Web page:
Several years ago, a friend looked at my calendar and said, “Wow, this doesn’t look at all like what you’re talking about!” I realized that I was putting down all the things that were commitments to other people (see Obliger, question #6) and few of the ones that were commitments to myself. So I started putting everything in my calendar. (Like a time-traveler, I still keep a long-hand calendar in a giant leather-bound book I buy every year.) It was a breakthrough in being able to see the whole landscape of my life—something I actually found myself writing about not long after.

Do you embrace habits or resist them?

I think I resist habits—or that I work episodically and have different habits within different episodes of my life.

There’s a feeling as a writer that you should have habits, because people will ask you what your writing routine is. And you’re supposed to Ernest-Hemingway the question and explain how you write in the morning and drink with friends in the afternoon. Or that you make yourself get up and write from 5-8 am every day.

I was writing a book about how to carve out creative time in the midst of busy working life, while working full-time. So, I wrote a little on a regular basis time, and then took a deep dive periodically when I had school breaks or bracketed weekends.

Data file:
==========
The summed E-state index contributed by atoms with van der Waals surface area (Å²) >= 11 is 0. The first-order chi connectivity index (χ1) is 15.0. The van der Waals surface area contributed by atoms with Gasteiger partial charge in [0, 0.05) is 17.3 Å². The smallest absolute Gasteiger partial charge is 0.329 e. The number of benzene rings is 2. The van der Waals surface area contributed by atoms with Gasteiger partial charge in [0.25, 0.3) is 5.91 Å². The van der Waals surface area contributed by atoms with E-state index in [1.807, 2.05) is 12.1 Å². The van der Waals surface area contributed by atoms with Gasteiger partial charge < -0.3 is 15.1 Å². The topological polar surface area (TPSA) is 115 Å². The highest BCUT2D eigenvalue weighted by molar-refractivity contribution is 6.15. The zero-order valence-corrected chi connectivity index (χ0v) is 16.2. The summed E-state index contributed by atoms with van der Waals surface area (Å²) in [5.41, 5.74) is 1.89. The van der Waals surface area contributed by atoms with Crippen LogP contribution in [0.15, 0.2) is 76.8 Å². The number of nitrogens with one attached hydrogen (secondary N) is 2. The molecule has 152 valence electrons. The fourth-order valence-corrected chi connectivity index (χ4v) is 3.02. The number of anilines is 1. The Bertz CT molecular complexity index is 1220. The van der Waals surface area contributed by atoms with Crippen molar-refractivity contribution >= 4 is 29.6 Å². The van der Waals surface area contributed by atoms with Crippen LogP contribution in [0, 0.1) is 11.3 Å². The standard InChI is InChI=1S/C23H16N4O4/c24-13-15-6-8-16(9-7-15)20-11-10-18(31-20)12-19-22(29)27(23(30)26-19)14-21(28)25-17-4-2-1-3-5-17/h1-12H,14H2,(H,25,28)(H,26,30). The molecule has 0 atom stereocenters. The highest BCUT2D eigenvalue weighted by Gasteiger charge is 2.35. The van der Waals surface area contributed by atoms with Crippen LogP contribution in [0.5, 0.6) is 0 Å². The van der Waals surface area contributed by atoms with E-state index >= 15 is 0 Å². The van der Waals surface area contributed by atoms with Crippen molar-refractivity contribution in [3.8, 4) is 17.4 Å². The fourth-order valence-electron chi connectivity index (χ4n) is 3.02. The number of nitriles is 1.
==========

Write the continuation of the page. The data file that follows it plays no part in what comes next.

When I am writing intensively like that, I have a habit of starting the day with coffee, going for a midday walk, even around the block, and then going for an evening run.

When I was working full-time, I used one of the tools from Art Thinking – the habit of “studio time.” I would decide how much time I had to devote to a creative project—whether a half hour or two hours—and then set it aside and commit to it.

I also used the studio time habit to learn something new—video editing, hip-hop dance—because it renewed my ability to take a risk on feeling (and looking) like an idiot, which I’d argue is an important part of creative process. Risë Wilson, the director of philanthropy for the artist Robert Rauschenberg’s foundation, once described being an artist as “the act of being vulnerable in public.” I use habits to force myself to do that on a regular basis.

Has another person ever had a big influence on your habits?

I made a new friend a few years ago who is one of the most remarkably punctual people I have ever met. She arrives fifteen minutes early. She reminded me of the importance of punctuality. I practice the habit of being on time, and it makes me happier when I do it.